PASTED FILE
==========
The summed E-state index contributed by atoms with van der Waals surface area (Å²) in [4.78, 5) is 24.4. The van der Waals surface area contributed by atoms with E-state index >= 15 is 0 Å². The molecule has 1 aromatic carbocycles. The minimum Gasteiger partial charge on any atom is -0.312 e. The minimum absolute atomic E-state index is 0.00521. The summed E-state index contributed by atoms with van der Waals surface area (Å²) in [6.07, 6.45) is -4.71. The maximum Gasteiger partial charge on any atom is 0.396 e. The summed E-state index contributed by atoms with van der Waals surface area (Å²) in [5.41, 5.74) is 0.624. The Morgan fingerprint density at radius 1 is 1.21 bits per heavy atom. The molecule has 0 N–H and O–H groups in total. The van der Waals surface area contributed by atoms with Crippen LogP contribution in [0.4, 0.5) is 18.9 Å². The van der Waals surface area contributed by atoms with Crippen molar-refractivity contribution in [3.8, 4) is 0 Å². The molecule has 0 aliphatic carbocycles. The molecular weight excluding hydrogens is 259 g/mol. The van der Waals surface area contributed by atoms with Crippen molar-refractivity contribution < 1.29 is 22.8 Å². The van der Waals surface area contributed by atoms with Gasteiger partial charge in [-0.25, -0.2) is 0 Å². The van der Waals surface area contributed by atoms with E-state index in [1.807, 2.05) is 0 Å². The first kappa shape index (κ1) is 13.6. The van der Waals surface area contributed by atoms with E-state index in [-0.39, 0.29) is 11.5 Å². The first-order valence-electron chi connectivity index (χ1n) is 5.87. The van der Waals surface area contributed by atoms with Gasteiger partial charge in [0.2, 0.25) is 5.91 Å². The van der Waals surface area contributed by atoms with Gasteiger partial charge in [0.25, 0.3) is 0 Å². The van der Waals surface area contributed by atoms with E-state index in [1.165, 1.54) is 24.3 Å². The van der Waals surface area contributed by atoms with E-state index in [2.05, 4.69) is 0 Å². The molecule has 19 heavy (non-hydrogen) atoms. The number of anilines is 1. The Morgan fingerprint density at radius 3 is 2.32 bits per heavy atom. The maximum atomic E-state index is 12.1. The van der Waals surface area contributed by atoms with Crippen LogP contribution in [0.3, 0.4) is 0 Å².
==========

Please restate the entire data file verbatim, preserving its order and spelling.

The summed E-state index contributed by atoms with van der Waals surface area (Å²) in [4.78, 5) is 24.4. The van der Waals surface area contributed by atoms with E-state index >= 15 is 0 Å². The molecule has 1 aromatic carbocycles. The minimum Gasteiger partial charge on any atom is -0.312 e. The minimum absolute atomic E-state index is 0.00521. The summed E-state index contributed by atoms with van der Waals surface area (Å²) in [6.07, 6.45) is -4.71. The maximum Gasteiger partial charge on any atom is 0.396 e. The summed E-state index contributed by atoms with van der Waals surface area (Å²) in [5.41, 5.74) is 0.624. The Morgan fingerprint density at radius 1 is 1.21 bits per heavy atom. The molecule has 0 N–H and O–H groups in total. The van der Waals surface area contributed by atoms with Crippen LogP contribution in [0.4, 0.5) is 18.9 Å². The van der Waals surface area contributed by atoms with Crippen molar-refractivity contribution in [3.8, 4) is 0 Å². The molecule has 0 aliphatic carbocycles. The molecular weight excluding hydrogens is 259 g/mol. The van der Waals surface area contributed by atoms with Crippen molar-refractivity contribution < 1.29 is 22.8 Å². The van der Waals surface area contributed by atoms with Gasteiger partial charge in [-0.25, -0.2) is 0 Å². The van der Waals surface area contributed by atoms with E-state index in [1.807, 2.05) is 0 Å². The first kappa shape index (κ1) is 13.6. The van der Waals surface area contributed by atoms with E-state index in [-0.39, 0.29) is 11.5 Å². The first-order valence-electron chi connectivity index (χ1n) is 5.87. The van der Waals surface area contributed by atoms with Gasteiger partial charge in [0.2, 0.25) is 5.91 Å². The van der Waals surface area contributed by atoms with Gasteiger partial charge in [0.25, 0.3) is 0 Å². The van der Waals surface area contributed by atoms with E-state index in [1.165, 1.54) is 24.3 Å². The van der Waals surface area contributed by atoms with E-state index in [2.05, 4.69) is 0 Å². The molecule has 19 heavy (non-hydrogen) atoms. The number of anilines is 1. The Morgan fingerprint density at radius 3 is 2.32 bits per heavy atom. The maximum atomic E-state index is 12.1. The van der Waals surface area contributed by atoms with Crippen LogP contribution in [0.3, 0.4) is 0 Å².